The Ministry of Communications and Information (MCI) and the Cyber Security Agency of Singapore (CSA) have released a report on the public consultation on the proposed Cybersecurity Bill. The draft bill was released in July 2017. The original submission deadline of 3 August 2017 was extended in response to requests for more time to provide feedback.
92 submissions were received from a wide and diverse range of stakeholder groups at the close of the public consultation on the draft Bill from 10 July to 24 August 2017.
Respondents included local and international organisations, multi-national companies, industry and professional associations, sector regulators, academia and members of the public. During this period, CSA also participated in dialogues with industry organisations and attended sessions organised by professional associations for their members and the public to address queries regarding the Bill.
Respondents generally shared the Singapore Government’s concerns on the impact of increasingly sophisticated cyber-attacks which could potentially cause major disruptions, or even cripple the economy. Respondents acknowledged the timeliness and importance of the Bill in setting the necessary legislative framework for pro-active oversight and response to cyber threats and incidents.
Several respondents also agreed with the need for cybersecurity information-sharing between CSA and other organisations, including the need to safeguard the information source and information disclosed.
However, respondents had some reservations about the proposed licensing framework.
Following careful deliberation, MCI and CSA intend to refine the Bill in several aspects. Some of these clauses that will be refined include the below:
Designation of Critical Information Infrastructures (CIIs) – Some respondents felt that the proposed definition of CIIs was too broad and asked for more clarity on the scope of “computers” and “computer systems” that might be designated as CIIs.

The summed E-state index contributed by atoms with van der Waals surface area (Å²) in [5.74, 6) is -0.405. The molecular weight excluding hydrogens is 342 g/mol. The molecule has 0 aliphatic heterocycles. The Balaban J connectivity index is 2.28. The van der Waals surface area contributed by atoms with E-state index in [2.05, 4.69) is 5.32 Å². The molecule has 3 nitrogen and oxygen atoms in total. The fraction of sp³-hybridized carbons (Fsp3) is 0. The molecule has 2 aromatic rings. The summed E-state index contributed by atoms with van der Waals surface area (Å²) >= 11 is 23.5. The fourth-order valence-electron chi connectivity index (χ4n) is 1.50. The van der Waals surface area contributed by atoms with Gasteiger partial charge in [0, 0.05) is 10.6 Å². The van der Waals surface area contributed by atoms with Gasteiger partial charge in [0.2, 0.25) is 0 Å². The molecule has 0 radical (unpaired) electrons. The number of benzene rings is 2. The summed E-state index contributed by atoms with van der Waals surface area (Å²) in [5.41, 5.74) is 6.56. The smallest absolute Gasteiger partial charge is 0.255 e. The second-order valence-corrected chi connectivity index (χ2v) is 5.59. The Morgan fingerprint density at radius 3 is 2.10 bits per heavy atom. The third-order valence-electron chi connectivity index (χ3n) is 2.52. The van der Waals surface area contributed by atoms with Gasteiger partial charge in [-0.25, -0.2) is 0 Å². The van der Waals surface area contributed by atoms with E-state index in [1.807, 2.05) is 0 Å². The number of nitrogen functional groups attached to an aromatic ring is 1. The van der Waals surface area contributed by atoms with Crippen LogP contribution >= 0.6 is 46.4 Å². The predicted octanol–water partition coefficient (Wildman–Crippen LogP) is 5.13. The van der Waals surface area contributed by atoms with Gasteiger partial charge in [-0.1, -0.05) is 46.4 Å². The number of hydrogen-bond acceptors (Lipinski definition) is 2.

MCI and CSA have clarified that this definition is intended to formalise existing engagements with CII stakeholders, which has been in place since 2013. The Bill will be amended to clarify that only systems which have been explicitly designated by the Commissioner will be considered CIIs.
All other computers and computer systems will not be considered CIIs, and the obligations in Part 3 of the Bill therefore do not apply to them. Specifically, computer systems in the supply chain supporting the operation of a CII will not be designated as CIIs, therefore third-party vendors will not be considered as owners of CIIs.
CII owners are ultimately responsible for the cybersecurity of their CIIs. If need be, CII owners can impose cybersecurity requirements contractually on their vendors.
Duties of CII owners – Respondents suggested that any codes of practices and standards of performance required under the Bill should take into consideration any existing codes and standards that CII owners were already required to comply with, e.g. sectoral regulations, in order to avoid inconsistencies and confusion.
In response, MCI and CSA plan to work closely with sector regulators to streamline and harmonise the obligations of CII owners under the Bill with their respective sectoral regulations.
The appointment of Assistant Commissioners to oversee CIIs in each sector will ensure that the Bill requirements are sensible and take into account existing sector specific requirements, including international
requirements. This is because the sector regulators understand the unique contexts and complexities in each sector, and are in a good position to balance the sectors’ cybersecurity needs and business requirements.
Requirements of licensing regime – Several respondents expressed reservations about the proposed licensing framework. Some respondents were against licensing of cybersecurity service providers in any form as they felt that licensing could impact the development of a vibrant cybersecurity ecosystem in Singapore.
To strike a balance between industry development and security needs, MCI and CSA intend to simplify the licensing framework by doing away with the licensing of individual cybersecurity professionals, and removing the distinction between “investigative” and “non-investigative” types of licensable services.
This is expected to make Bill more future-proof, and enable it to stay relevant even as cybersecurity services continue to evolve. At this point, MCI and CSA intend to license only penetration testing and managed security operations centre (SOC) monitoring service providers, as such services are already mainstream and widely-adopted.